When it comes to historic synagogues in the United States, New York City is the undisputed champion. But the city does not hold a monopoly on amazing Jewish sites. Scattered across the Northeast and Midwest are many synagogues worth seeing for their history and impact on local cultures. From Newport, which boasts a synagogue as old as any in New York, to Philadelphia, heart of American Judaism during the Revolution, to Cincinnati, from which Jewish communities began the long expansion westward, explore some of America’s greatest synagogues beyond the confines of Manhattan and Brooklyn.
Newport, Rhode Island (built 1763)
The Touro Synagogue in Newport has the honor of being the oldest synagogue still standing in the United States. Although Jewish immigrants of the 17th centuries arrived in Charleston and New York first, the first congregation in what would later be the United States was formally established in Newport in 1658. These immigrants came from Brazil following the loss of that region by the tolerant Dutch to the less tolerant Portuguese. They arrived via New Amsterdam, where the local Dutch government delayed in recognizing their status to settle.
Because of this brief delay, the Jewish community of Newport was formally established just before that of New York. Although there were earlier synagogues, the congregation constructed the current building, the Touro Synagogue, a century after their arrival. For many years it was the center of Jewish life in New England. For much of the 19th century, the synagogue was closed due to lack of membership. Although its ownership passed to Shearith Israel in New York, it was famously cared for by neighboring Quakers for decades. It became active again in the 1890s due to new waves of immigrants from Europe, and has been active ever since. The building is currently being incorporated into an historic district.
Congregation Mikveh Israel
Philadelphia, Pennsylvania (chartered 1773)
Congregation Mikveh Israel has one of the most colorful histories of any Jewish congregation in the United States. The congregation traces its roots back to the 1740s, and many of its members were actively involved in the independence movement of the mid-18th century. At least a few were known to be members of the Sons of Liberty. Among those who contributed funds to construct the congregation’s first synagogue was none other than Benjamin Franklin.
During the American Revolution, one of its members, Haym Solomon, was instrumental in financing the fledgling American government and war effort. He also served as a spy and later helped to prepare drafts of the Constitution. Other members of the congregation also went on to serve in the American army with distinction, including Philip Moses Russell, a prominent surgeon. While the original synagogue is long gone, these men, and nearly two-dozen others who served in the Continental Army, are now buried in the synagogue’s graveyard, which is counted among Philadelphia’s key Revolutionary War sights.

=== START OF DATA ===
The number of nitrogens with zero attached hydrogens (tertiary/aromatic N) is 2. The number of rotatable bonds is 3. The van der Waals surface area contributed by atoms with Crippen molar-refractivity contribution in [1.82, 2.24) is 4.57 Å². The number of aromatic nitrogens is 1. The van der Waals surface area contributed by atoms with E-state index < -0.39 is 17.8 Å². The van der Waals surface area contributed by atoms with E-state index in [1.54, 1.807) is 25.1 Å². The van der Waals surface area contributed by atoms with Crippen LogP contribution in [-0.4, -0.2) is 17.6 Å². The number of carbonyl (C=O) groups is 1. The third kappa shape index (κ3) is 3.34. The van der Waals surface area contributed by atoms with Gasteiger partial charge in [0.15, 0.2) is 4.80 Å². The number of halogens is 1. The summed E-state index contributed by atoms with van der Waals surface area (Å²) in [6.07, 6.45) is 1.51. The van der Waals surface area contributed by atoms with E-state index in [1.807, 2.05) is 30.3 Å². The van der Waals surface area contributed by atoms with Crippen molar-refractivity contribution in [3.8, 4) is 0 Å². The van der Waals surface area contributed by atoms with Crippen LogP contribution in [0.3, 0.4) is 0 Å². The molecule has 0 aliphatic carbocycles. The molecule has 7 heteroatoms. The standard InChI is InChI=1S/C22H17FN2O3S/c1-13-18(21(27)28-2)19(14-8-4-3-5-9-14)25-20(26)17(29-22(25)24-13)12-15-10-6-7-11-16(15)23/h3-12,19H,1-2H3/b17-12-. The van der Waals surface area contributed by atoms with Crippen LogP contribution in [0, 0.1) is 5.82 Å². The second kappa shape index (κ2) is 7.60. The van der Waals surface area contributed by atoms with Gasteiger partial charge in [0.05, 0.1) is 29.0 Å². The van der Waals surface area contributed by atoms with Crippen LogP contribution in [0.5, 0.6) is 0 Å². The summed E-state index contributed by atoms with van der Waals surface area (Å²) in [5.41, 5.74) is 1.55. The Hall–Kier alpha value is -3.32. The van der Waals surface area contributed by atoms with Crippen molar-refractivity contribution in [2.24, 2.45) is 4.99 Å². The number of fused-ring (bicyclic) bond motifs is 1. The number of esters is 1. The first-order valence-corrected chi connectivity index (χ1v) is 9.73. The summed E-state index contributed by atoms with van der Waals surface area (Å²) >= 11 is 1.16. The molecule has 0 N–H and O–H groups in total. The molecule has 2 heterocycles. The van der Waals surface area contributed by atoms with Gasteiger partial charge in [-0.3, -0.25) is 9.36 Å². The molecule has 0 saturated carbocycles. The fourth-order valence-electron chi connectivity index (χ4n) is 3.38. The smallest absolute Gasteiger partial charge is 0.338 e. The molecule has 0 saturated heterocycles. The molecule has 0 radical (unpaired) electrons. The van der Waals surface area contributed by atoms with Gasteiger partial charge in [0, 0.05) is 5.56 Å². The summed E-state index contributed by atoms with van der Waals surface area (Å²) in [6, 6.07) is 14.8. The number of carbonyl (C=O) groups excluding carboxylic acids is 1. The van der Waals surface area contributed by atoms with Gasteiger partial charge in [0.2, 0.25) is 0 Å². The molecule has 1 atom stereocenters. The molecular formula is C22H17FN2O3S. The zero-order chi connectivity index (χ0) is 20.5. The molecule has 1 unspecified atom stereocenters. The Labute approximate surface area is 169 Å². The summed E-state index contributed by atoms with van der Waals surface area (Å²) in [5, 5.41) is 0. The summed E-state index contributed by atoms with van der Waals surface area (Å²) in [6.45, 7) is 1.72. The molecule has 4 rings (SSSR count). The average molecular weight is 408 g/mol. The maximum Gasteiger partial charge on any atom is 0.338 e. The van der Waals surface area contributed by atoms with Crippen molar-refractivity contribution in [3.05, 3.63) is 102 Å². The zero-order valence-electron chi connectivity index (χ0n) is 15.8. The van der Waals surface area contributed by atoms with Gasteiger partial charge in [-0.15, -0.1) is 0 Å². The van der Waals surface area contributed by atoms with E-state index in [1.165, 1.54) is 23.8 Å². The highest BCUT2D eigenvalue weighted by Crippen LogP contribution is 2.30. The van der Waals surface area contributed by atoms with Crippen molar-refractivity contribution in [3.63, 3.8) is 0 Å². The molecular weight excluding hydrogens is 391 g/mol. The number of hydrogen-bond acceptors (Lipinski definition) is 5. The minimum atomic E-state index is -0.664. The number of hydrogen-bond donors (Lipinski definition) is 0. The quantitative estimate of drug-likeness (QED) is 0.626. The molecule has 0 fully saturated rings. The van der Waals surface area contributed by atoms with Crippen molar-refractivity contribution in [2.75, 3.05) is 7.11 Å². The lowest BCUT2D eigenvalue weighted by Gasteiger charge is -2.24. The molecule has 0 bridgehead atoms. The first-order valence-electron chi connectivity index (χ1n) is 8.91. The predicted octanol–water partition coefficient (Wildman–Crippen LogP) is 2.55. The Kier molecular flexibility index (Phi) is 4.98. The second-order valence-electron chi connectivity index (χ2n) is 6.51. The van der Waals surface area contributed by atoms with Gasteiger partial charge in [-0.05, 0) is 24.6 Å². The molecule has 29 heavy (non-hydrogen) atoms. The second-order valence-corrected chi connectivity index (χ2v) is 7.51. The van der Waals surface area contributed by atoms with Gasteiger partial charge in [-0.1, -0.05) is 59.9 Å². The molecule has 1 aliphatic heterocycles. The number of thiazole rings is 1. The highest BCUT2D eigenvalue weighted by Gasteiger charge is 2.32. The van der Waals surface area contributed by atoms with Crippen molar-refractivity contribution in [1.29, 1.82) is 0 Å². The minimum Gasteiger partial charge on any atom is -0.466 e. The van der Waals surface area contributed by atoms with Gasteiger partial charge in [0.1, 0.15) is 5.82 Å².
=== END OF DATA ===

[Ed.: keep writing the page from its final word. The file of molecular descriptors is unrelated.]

Lloyd Street Synagogue
Baltimore, Maryland (built 1845)
The Lloyd Street Synagogue is the third oldest synagogue still standing in the United States. It was originally constructed for use by the Baltimore Hebrew Congregation, who occupied the building for most of the 1800s. It briefly served as a parish church for Catholic immigrants from Lithuania at the turn of the century before once again becoming a Jewish synagogue. It remained an active religious institution until 1963.
The synagogue, one of Baltimore’s best examples of Greek Revival architecture, was nearly torn down before being declared a national historic site. It is now run as a museum, along with neighboring Chizak Amuno Synagogue, by the Jewish Museum of Maryland. Among its archaeological treasures is a recently rediscovered Mikveh located beneath the sanctuary. This is believed to be the oldest ritual bath in the United States.
Plum Street Temple
Cincinnati, Ohio (built 1865)
The Plum Street Temple has its roots in an earlier congregation, Shearith Israel, the first Jewish synagogue west of the Alleghany Mountains. The Jewish community of Cincinnati, which dates from the first half of the 19th century, was instrumental in spreading Judaism into the Midwest and ultimately towards the Pacific Coast. The original Shearith Israel Synagogue was active for only a few years. Interestingly, the building is still standing and has been converted to use as a housing development.
Just after the Civil War, the community built the Plum Street Temple, at the time of the most magnificent Moorish-style structures in the United States. It was constructed under the auspices of one of America’s most famous rabbis, Isaac M. Wise. Wise, who was instrumental in establishing Reform Judaism in the United States, also went on to found Hebrew Union College, one of the world’s foremost Jewish seminaries. Plum Street Temple was later renamed the Isaac M. Wise Temple in his honor.
Adas Israel Synagogue
Washington, DC (built 1876)
The Adas Israel Synagogue is the oldest synagogue standing in the nation’s capital and one of the oldest in the United States. The building has an interesting history. Completed in 1876, it was only in used for three decades before the congregation moved to a larger space. The building was moved on a single giant flatbed vehicle to its current location in 1969 due to area redevelopment. A second move is again being planned for the same reason.
Adas Israel had a brief moment of fame at the time of its opening when President Ulysses S. Grant attended the dedication ceremony as well as the first service. It is believed that he was the first American president, or any major world leader at the time, to do so. While no longer in use as a synagogue, the building is currently maintained as the Lilian and Albert Small Jewish Museum with exhibits on the Jewish community of Washington D.C.